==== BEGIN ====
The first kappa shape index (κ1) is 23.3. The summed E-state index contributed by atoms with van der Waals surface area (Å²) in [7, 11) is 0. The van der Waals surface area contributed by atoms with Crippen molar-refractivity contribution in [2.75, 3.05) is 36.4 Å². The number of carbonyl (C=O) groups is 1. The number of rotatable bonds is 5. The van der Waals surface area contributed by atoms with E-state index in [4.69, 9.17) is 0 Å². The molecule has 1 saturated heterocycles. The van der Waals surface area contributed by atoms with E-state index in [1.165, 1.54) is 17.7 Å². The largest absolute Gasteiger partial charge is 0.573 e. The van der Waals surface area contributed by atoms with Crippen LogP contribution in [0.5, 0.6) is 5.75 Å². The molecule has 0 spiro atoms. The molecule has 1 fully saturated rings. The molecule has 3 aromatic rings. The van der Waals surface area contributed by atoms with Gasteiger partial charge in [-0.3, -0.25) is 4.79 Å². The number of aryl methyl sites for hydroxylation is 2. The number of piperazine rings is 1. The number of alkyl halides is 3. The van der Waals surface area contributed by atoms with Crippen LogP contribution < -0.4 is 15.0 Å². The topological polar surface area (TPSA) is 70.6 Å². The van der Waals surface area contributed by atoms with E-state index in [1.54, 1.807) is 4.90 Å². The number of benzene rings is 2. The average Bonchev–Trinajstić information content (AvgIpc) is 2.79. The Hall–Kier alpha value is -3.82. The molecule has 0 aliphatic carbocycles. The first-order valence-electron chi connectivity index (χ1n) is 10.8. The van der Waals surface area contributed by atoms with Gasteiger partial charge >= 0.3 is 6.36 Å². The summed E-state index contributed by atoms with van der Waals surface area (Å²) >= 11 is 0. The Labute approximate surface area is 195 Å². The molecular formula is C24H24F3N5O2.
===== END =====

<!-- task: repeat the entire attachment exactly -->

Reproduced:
The first kappa shape index (κ1) is 23.3. The summed E-state index contributed by atoms with van der Waals surface area (Å²) in [7, 11) is 0. The van der Waals surface area contributed by atoms with Crippen molar-refractivity contribution in [2.75, 3.05) is 36.4 Å². The number of carbonyl (C=O) groups is 1. The number of rotatable bonds is 5. The van der Waals surface area contributed by atoms with E-state index in [4.69, 9.17) is 0 Å². The molecule has 1 saturated heterocycles. The van der Waals surface area contributed by atoms with E-state index in [1.165, 1.54) is 17.7 Å². The largest absolute Gasteiger partial charge is 0.573 e. The van der Waals surface area contributed by atoms with Crippen LogP contribution in [0.5, 0.6) is 5.75 Å². The molecule has 0 spiro atoms. The molecule has 1 fully saturated rings. The molecule has 3 aromatic rings. The van der Waals surface area contributed by atoms with Gasteiger partial charge in [-0.3, -0.25) is 4.79 Å². The number of aryl methyl sites for hydroxylation is 2. The number of piperazine rings is 1. The number of alkyl halides is 3. The van der Waals surface area contributed by atoms with Crippen LogP contribution < -0.4 is 15.0 Å². The topological polar surface area (TPSA) is 70.6 Å². The van der Waals surface area contributed by atoms with E-state index in [1.54, 1.807) is 4.90 Å². The number of benzene rings is 2. The average Bonchev–Trinajstić information content (AvgIpc) is 2.79. The Hall–Kier alpha value is -3.82. The molecule has 0 aliphatic carbocycles. The first-order valence-electron chi connectivity index (χ1n) is 10.8. The van der Waals surface area contributed by atoms with Gasteiger partial charge >= 0.3 is 6.36 Å². The summed E-state index contributed by atoms with van der Waals surface area (Å²) >= 11 is 0. The Labute approximate surface area is 195 Å². The molecular formula is C24H24F3N5O2.